So in order to talk about why Block 3, or EL6870, is prospective, I really need to talk about the discovery that we made at Thursday’s Gossan and the Cayley Lode in 2019.
I was actually lucky enough to be on the rig the day that beautiful piece of drill core came out of the ground.
And as Brett said earlier on that discoveries don’t happen every day, they’re really difficult to achieve and we were lucky enough to be a part of one, the Cayley Lode.
You can see there that we drilled 32 metres at 5.88% copper, 1.00 gram per tonne gold and 58 grams per tonne silver, that’s a really spectacular intercept and what we find when we look at deposits around the world is that once you get hold of one in an area they typically cluster, so your probability of making a discovery in the vicinity or in the region of an existing ore deposit goes up, and so this discovery really elevates the prospectivity of this entire arc.
The Victorian Government Stavely Project in conjunction with Geoscience Australia did a fantastic piece of foundation science that originally attracted us to the area, that demonstrates that this whole part of Victoria was actually, 500 million years ago it actually looked like the Andes in South America, so that’s a bit of a sort of a cognitive leap to make, but that part of the world where you guys are farming and we’re exploring really did look like an Andean style mountain range 500 million years ago which is pretty amazing to consider.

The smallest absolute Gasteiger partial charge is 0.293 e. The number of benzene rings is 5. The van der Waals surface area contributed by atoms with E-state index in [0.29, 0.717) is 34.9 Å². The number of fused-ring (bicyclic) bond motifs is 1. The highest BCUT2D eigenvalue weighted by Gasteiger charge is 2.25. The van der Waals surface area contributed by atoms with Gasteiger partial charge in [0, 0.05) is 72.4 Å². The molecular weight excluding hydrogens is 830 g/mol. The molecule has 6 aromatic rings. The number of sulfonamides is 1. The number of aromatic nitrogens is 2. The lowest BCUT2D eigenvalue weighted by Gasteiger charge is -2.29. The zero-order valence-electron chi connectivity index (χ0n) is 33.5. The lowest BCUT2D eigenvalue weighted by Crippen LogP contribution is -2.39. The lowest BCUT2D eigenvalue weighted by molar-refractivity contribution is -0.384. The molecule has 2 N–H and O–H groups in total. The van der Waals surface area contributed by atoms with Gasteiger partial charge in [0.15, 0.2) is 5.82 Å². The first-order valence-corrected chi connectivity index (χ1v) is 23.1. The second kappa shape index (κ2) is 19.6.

[Slide: What are we looking for? - Geological Model]
So as I said before this arc was operating 500 million years ago for a period of about 100 million years, so the modern analogue to this environment is the ring of fire, a string of volcanoes that heads all up the western margin of South America and wraps around the Pacific into Indonesia, and so we’re familiar with those volcanic environments.